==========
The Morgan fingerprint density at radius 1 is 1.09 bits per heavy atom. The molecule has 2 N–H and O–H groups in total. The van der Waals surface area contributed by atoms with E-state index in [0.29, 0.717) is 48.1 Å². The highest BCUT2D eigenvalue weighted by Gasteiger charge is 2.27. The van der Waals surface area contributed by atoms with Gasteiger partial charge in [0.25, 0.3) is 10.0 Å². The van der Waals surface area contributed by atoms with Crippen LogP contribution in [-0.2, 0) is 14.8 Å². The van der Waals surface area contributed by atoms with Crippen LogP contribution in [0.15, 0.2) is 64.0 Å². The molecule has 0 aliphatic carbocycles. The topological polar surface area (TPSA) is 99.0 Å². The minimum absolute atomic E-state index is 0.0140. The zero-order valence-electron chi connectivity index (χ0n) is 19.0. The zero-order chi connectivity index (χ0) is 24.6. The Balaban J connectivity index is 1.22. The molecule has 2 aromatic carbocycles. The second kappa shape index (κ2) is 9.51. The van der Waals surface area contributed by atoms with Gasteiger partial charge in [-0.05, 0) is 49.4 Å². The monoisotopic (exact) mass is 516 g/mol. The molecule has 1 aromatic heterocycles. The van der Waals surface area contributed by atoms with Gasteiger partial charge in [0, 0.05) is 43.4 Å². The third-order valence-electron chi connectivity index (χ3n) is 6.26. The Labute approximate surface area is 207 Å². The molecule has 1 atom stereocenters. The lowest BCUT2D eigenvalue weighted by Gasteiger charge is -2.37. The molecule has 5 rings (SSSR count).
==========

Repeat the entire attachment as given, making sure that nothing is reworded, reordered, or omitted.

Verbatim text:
The Morgan fingerprint density at radius 1 is 1.09 bits per heavy atom. The molecule has 2 N–H and O–H groups in total. The van der Waals surface area contributed by atoms with E-state index in [0.29, 0.717) is 48.1 Å². The highest BCUT2D eigenvalue weighted by Gasteiger charge is 2.27. The van der Waals surface area contributed by atoms with Gasteiger partial charge in [0.25, 0.3) is 10.0 Å². The van der Waals surface area contributed by atoms with Crippen LogP contribution in [-0.2, 0) is 14.8 Å². The van der Waals surface area contributed by atoms with Crippen LogP contribution in [0.15, 0.2) is 64.0 Å². The molecule has 0 aliphatic carbocycles. The topological polar surface area (TPSA) is 99.0 Å². The minimum absolute atomic E-state index is 0.0140. The zero-order valence-electron chi connectivity index (χ0n) is 19.0. The zero-order chi connectivity index (χ0) is 24.6. The Balaban J connectivity index is 1.22. The molecule has 2 aromatic carbocycles. The second kappa shape index (κ2) is 9.51. The van der Waals surface area contributed by atoms with Gasteiger partial charge in [-0.05, 0) is 49.4 Å². The monoisotopic (exact) mass is 516 g/mol. The molecule has 1 aromatic heterocycles. The van der Waals surface area contributed by atoms with Gasteiger partial charge in [0, 0.05) is 43.4 Å². The third-order valence-electron chi connectivity index (χ3n) is 6.26. The Labute approximate surface area is 207 Å². The molecule has 1 atom stereocenters. The lowest BCUT2D eigenvalue weighted by Gasteiger charge is -2.37. The molecule has 5 rings (SSSR count).